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Question Your Fears
By Cynthia Sue Larson
-- Marilyn Ferguson
You are your strongest, most inspired, and most successful when you have cleared your fears... and the process of clearing them will bring you many unexpected gifts along the way. When I encounter scary situations and ask the question, "What am I afraid of... and why?", I think of something that brings me a deeper understanding of myself at the same time as my fear is cleared away.
One scary incident occurred recently when I was caring for a friend's pet dog while their family was away on vacation. This dog is part pit bull and is extremely strong, heavy, and muscular for her height and length, with jaws that have reduced many pieces of furniture and other household items (including parts of the house itself) to rubble. When I arrived one evening to take her off her outdoor line and bring her into the house for her dinner, I was startled to see her twist free from my grasp on her collar and bound free about the fenced yard. I called to her to come have her dinner, but she stood her ground and bared her teeth, growling a deep, gutteral growl. All the hairs on my body were now standing on end, as I extended a dog biscuit and tried calling to her again. This time, she growled more ferociously at me, her yellow eyes gleaming resentment... and barked a warning bark that clearly said, "Keep away!"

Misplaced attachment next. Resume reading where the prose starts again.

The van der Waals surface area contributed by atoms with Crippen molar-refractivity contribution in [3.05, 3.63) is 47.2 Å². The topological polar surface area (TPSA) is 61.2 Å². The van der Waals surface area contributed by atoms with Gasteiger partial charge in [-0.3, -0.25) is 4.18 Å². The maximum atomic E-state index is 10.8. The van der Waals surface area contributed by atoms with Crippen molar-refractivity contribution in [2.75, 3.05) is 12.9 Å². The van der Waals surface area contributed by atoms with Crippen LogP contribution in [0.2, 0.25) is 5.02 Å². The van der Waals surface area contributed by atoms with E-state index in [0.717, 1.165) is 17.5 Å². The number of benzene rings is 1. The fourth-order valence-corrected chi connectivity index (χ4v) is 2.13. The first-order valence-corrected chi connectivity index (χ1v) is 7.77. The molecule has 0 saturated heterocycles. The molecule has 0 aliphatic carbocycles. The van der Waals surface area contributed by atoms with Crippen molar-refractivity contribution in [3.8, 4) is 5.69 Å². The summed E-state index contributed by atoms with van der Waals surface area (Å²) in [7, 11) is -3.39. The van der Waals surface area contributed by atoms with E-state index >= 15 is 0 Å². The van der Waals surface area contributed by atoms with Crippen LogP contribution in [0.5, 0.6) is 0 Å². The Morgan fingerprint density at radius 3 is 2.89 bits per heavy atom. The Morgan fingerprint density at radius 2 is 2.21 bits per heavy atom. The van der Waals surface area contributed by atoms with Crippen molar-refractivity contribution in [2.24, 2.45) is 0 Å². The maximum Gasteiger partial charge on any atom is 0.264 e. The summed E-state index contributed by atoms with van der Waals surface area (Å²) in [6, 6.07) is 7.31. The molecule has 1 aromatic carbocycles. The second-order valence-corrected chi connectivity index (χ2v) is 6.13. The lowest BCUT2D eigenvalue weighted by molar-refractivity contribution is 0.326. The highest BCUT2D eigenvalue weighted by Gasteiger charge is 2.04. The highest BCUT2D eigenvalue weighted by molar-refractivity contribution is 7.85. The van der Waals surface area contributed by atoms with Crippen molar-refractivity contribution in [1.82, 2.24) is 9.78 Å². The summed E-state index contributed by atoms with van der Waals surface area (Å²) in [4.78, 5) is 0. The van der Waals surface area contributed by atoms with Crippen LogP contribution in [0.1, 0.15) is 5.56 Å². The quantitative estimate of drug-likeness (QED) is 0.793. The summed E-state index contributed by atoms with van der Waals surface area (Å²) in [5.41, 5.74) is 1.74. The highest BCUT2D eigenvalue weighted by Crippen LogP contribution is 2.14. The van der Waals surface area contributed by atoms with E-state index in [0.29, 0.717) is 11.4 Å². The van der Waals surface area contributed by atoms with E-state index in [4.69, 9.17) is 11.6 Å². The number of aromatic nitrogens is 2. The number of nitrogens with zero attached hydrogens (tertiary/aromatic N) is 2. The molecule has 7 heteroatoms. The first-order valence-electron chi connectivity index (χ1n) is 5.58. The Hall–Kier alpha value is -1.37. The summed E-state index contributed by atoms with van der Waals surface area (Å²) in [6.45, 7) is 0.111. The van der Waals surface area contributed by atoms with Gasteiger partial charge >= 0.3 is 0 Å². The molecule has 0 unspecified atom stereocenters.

I gazed into her warning gaze and felt fear wash over me like a wet, icy cloud. In that moment I realized how deadly this dog could be if she wished to be. I then remembered that dogs can smell fear, and fear is the one emotion I could not afford the luxury of experiencing at that moment. I asked myself, "What are you afraid of?" and noted that I was most scared that the dog would sense I was losing "top dog" status, and that she would not allow me to bring her inside for her dinner. As soon as I knew what my fear was... that I would not know how to maintain a sense of dominance in the "pack," I relaxed, and did the best I could to let go of my fear and my worry. It was exactly at the moment when I relaxed that I knew what I could do! The dog's owners sometimes had her do a trick called, "up on the table," in which she would hop up on top of a patio table in the yard. I assumed my most commanding demeanor and firmly said, "up on the table," and was surprised and delighted when she complied with abashed docility.
As this dog-sitting experience reminded me, there is real power in asking oneself the right question at the right time. Next time you are feeling afraid, ask yourself the question, "What am I afraid of?" and pay close attention to the answer. Chances are, you'll discover something wonderful in yourself and the world!